While RVing our way back to the Pacific Northwest after our first winter in Florida, we visited only the largest of Tennessee’s cities: Knoxville, Nashville, and Memphis. On the way back to Florida for our second winter, we decided to see its rural side.
Since we had loved our drive through the Blue Ridge Parkway in North Carolina the previous year, we chose to drive the only other parkway in the U.S.: the Natchez Trace Parkway, which is also maintained by the National Park Service. It winds among the low hills south of Nashville. We were even inspired to go to the small Alabama section of the parkway that crosses the state’s northwestern tip, and to a nearby city in Mississippi.
Once essential to commerce, improved transportation infrastructure — steam boats, stagecoach lines, and railroads — and the development of ports along nearby rivers rendered the Blueridge Parkway obsolete. As a result, no major population centers — except for the cities of Tupelo and Jackson in Mississippi, which were developed later — were born along it. Thus, today, the Natchez Trace Parkway is almost completely unspoiled, a quiet forest lane with the look and feel of the past, especially in its sections in Tennessee and Alabama. Here are some of the stops we made.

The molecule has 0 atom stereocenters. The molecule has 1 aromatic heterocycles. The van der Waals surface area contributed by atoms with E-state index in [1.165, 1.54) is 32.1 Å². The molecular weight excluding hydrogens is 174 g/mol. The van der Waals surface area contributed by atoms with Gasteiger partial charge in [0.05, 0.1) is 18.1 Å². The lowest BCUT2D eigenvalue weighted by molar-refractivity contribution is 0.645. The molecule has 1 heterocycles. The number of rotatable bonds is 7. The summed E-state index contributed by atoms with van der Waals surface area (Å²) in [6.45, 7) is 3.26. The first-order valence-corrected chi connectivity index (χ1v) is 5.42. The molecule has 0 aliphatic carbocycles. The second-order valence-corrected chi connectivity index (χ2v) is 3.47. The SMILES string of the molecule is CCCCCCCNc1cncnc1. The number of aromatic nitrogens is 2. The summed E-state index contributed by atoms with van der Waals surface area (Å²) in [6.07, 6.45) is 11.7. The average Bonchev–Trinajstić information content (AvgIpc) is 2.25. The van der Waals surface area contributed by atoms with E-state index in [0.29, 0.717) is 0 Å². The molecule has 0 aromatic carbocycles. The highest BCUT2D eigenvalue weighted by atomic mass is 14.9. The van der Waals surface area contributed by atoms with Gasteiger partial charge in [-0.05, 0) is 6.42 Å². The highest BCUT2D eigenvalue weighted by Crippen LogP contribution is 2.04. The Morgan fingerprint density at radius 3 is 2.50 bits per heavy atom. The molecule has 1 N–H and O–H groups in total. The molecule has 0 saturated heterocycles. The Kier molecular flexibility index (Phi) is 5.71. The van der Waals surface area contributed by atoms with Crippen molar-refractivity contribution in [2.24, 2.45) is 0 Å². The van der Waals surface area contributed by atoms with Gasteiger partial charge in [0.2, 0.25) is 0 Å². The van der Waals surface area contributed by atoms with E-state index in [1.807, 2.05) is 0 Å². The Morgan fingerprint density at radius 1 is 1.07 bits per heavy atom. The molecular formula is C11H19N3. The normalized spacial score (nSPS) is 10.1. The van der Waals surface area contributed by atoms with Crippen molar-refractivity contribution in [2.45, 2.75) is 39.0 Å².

1. Natchez Trace Wilderness Preserve
We camped at the Natchez Trace Wilderness Preserve in Hohenwald, Tennessee. It’s an 830-acre forested campground that is truly a wooded oasis. There was a three-mile-long lake with excellent fishing and where pontoon tours were being conducted. Just a little over an hour from the northern terminus of the Natchez Trace Parkway, which is in Franklin, Tennessee, it was a perfect base for exploring the northern half. It is also only an hour and a half from Nashville.
2. Natchez Trace Parkway Bridge
Near the parkway’s northern terminus at Milepost 444 stands the striking concrete double-arched Natchez Trace Parkway Bridge. At 145 feet high, it commands the intersection of the Parkway and State Route 96 at Birdsong Hollow. It is 1,572 feet long and 37 feet wide and was the first segmentally constructed concrete arch bridge in the U.S. The design does not use the spandrel columns that are usually relied on to distribute the weight of a bridge along its length. This is called a cathedral arch bridge, and the weight is concentrated at the crown of the arch, giving the bridge a clean appearance.
3. James Polk Home